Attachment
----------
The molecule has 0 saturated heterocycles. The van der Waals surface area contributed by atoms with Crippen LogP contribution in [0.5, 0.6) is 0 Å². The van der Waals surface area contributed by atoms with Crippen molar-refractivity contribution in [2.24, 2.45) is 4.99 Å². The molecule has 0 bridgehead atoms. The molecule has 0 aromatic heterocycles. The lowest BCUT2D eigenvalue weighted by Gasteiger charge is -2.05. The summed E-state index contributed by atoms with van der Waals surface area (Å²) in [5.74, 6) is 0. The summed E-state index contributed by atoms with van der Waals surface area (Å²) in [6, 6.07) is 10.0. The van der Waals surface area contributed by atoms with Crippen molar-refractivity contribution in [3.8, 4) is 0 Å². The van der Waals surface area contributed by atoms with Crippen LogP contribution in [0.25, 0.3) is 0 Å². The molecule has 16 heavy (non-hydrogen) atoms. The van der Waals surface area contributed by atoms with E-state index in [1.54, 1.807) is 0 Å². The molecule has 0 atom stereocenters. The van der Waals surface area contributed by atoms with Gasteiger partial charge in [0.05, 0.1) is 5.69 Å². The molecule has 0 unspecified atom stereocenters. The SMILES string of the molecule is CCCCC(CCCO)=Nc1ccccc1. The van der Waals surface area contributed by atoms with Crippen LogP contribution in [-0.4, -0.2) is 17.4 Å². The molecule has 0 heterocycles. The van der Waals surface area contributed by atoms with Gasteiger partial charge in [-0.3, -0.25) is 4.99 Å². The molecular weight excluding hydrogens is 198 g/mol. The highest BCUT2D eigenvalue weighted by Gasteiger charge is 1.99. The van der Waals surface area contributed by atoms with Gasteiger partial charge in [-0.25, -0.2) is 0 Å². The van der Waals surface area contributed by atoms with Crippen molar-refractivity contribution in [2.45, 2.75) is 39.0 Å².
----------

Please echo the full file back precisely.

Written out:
The molecule has 0 saturated heterocycles. The van der Waals surface area contributed by atoms with Crippen LogP contribution in [0.5, 0.6) is 0 Å². The van der Waals surface area contributed by atoms with Crippen molar-refractivity contribution in [2.24, 2.45) is 4.99 Å². The molecule has 0 bridgehead atoms. The molecule has 0 aromatic heterocycles. The lowest BCUT2D eigenvalue weighted by Gasteiger charge is -2.05. The summed E-state index contributed by atoms with van der Waals surface area (Å²) in [5.74, 6) is 0. The summed E-state index contributed by atoms with van der Waals surface area (Å²) in [6, 6.07) is 10.0. The van der Waals surface area contributed by atoms with Crippen molar-refractivity contribution in [3.8, 4) is 0 Å². The van der Waals surface area contributed by atoms with Crippen LogP contribution in [0.25, 0.3) is 0 Å². The molecule has 16 heavy (non-hydrogen) atoms. The van der Waals surface area contributed by atoms with E-state index in [1.54, 1.807) is 0 Å². The molecule has 0 atom stereocenters. The van der Waals surface area contributed by atoms with Gasteiger partial charge in [0.05, 0.1) is 5.69 Å². The molecule has 0 unspecified atom stereocenters. The SMILES string of the molecule is CCCCC(CCCO)=Nc1ccccc1. The van der Waals surface area contributed by atoms with Crippen LogP contribution in [-0.4, -0.2) is 17.4 Å². The molecule has 0 heterocycles. The van der Waals surface area contributed by atoms with Gasteiger partial charge in [-0.3, -0.25) is 4.99 Å². The molecular weight excluding hydrogens is 198 g/mol. The highest BCUT2D eigenvalue weighted by Gasteiger charge is 1.99. The van der Waals surface area contributed by atoms with Gasteiger partial charge in [-0.25, -0.2) is 0 Å². The van der Waals surface area contributed by atoms with Crippen molar-refractivity contribution in [2.45, 2.75) is 39.0 Å².